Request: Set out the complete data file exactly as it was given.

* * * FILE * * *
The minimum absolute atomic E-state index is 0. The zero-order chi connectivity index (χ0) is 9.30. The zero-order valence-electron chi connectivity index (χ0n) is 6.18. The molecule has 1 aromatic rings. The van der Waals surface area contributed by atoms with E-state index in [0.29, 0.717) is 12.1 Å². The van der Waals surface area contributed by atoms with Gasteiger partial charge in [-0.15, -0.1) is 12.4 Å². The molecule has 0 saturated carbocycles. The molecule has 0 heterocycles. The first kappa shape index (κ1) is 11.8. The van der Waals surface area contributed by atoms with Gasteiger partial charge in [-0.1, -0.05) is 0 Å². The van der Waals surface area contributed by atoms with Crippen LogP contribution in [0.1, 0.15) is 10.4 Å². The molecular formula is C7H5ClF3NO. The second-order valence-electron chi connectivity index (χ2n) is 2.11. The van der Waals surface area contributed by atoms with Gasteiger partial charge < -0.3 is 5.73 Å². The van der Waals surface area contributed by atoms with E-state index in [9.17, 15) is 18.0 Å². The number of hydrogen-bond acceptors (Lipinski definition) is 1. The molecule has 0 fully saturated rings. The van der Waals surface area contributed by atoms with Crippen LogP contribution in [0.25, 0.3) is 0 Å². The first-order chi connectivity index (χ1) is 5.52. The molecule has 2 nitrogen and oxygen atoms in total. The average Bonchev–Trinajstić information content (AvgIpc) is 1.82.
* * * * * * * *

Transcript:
The minimum absolute atomic E-state index is 0. The zero-order chi connectivity index (χ0) is 9.30. The zero-order valence-electron chi connectivity index (χ0n) is 6.18. The molecule has 1 aromatic rings. The van der Waals surface area contributed by atoms with E-state index in [0.29, 0.717) is 12.1 Å². The van der Waals surface area contributed by atoms with Gasteiger partial charge in [-0.15, -0.1) is 12.4 Å². The molecule has 0 saturated carbocycles. The molecule has 0 heterocycles. The first kappa shape index (κ1) is 11.8. The van der Waals surface area contributed by atoms with Gasteiger partial charge in [-0.1, -0.05) is 0 Å². The van der Waals surface area contributed by atoms with Crippen LogP contribution in [0.1, 0.15) is 10.4 Å². The molecular formula is C7H5ClF3NO. The second-order valence-electron chi connectivity index (χ2n) is 2.11. The van der Waals surface area contributed by atoms with Gasteiger partial charge < -0.3 is 5.73 Å². The van der Waals surface area contributed by atoms with E-state index in [9.17, 15) is 18.0 Å². The number of hydrogen-bond acceptors (Lipinski definition) is 1. The molecule has 0 fully saturated rings. The van der Waals surface area contributed by atoms with Crippen LogP contribution in [0.25, 0.3) is 0 Å². The first-order chi connectivity index (χ1) is 5.52. The molecule has 2 nitrogen and oxygen atoms in total. The average Bonchev–Trinajstić information content (AvgIpc) is 1.82.